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Suburban Chicago woman pleads guilty to labor trafficking of Guatemalan migrants

A suburban Chicago woman has pleaded guilty to helping several migrants from Guatemala come to the United States and entrapping them in her home until they paid off their debt to her.

Concepcion Malinek, 50, pleaded guilty Tuesday to one count of labor trafficking, the U.S. Attorney’s Office said. 

The Cicero, Illinois, woman admitted in a plea declaration that she assisted 10 Guatemalan immigrants with illegally entering the U.S. from 2009 to 2019, federal prosecutors said.

Malinek forced most of the immigrants to live in her basement, arranged for them to work at a factory and collected large portions of their paychecks. 

She told them they couldn’t leave until they paid their debt, and threatened to have them deported if they did not, prosecutors said.

Malinek originally told the immigrants she would charge about $5,000 to help them enter the U.S., but allegedly charged them anywhere from $18,000 to $42,000, the Chicago Sun-Times reported.

The FBI was tipped off and nabbed Malinek in March 2019.  At the time, authorities found 33 people – including 14 children – living in her single-family home.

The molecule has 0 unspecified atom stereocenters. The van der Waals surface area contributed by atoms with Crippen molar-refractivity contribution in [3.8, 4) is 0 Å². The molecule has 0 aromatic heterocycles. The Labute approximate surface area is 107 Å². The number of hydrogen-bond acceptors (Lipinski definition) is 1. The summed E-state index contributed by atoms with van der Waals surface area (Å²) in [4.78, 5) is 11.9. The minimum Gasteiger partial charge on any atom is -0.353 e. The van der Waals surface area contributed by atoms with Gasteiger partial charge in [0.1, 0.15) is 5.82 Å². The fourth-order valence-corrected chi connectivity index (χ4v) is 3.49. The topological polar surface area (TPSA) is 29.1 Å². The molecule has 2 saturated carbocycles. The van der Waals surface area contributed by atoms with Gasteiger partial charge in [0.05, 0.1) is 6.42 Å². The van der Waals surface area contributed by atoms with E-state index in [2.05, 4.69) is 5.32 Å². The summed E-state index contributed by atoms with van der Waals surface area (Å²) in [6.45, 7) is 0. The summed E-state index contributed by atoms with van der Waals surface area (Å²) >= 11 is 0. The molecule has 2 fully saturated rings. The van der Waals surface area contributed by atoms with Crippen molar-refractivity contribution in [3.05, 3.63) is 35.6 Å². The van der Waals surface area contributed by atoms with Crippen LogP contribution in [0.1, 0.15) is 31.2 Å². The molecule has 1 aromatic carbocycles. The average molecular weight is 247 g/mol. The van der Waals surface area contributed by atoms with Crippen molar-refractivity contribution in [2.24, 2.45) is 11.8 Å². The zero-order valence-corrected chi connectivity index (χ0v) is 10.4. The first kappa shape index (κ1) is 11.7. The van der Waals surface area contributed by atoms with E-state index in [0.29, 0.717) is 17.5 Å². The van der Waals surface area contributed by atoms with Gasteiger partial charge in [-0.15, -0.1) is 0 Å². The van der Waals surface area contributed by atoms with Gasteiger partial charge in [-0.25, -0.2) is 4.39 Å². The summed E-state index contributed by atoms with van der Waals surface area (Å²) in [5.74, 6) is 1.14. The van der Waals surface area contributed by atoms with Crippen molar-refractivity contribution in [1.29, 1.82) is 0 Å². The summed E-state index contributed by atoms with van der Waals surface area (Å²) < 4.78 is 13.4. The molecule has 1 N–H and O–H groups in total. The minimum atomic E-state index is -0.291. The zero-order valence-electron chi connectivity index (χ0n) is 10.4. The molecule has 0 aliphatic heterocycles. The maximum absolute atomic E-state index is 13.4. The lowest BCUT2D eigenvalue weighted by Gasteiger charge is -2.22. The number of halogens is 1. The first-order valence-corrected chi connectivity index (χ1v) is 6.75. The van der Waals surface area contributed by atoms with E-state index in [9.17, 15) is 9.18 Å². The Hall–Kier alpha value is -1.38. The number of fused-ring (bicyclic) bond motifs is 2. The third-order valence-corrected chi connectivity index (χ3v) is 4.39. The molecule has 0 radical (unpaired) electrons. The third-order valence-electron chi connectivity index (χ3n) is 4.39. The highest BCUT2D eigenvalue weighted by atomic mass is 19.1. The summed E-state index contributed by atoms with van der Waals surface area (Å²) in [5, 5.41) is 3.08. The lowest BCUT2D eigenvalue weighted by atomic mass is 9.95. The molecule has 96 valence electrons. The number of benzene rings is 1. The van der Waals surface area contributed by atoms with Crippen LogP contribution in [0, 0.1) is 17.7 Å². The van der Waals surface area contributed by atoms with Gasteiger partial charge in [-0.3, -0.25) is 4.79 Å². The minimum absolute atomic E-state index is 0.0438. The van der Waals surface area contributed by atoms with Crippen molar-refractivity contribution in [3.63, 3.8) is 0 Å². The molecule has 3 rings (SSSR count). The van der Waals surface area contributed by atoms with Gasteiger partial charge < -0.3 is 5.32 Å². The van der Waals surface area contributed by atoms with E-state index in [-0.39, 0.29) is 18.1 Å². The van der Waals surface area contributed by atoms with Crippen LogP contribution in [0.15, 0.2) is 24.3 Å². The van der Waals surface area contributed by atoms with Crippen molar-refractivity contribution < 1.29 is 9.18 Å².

‘Immigration knows how many people live in this home,’ Malinek would tell the victims, court documents quoted one of the migrants saying. 

‘They know you are poor and I have all of the money.’ 

A Guatemalan man said Malinek was charging him $18,000 for allowing him to use her as the main reference on his immigration paperwork.

Despite allowing the man’s 15-year-old daughter to live in the first floor of the home, he and the rest of migrants were stuck in the basement and his personal contact with his daughter was extremely ‘limited.’ 

A married man agreed to pay Malinek $37,000 in exchange for allowing his wife and the couple’s two children to live in the basement.

Though she pleaded guilty, she did not reach a plea agreement with prosecutors. She entered her plea during a hearing held by phone because of the coronavirus pandemic.

A federal judge in Chicago scheduled an October 20 sentencing date for Malinek, but indicated it could change. She faces a maximum 20-year prison term.

Robert Rascia, Malinek’s attorney, has previously insisted that Malinek ‘did not use any violence, physical force, or threats of violence or force to compel anyone to work for her, or to pay their outstanding debts to her, or to continue residing at her home.’

‘Each of [Malinek´s] houseguests voluntarily agreed to enter into this arrangement and they voluntarily remained at her home without anyone preventing them from leaving,’ Rascia wrote in a court filing earlier this year.

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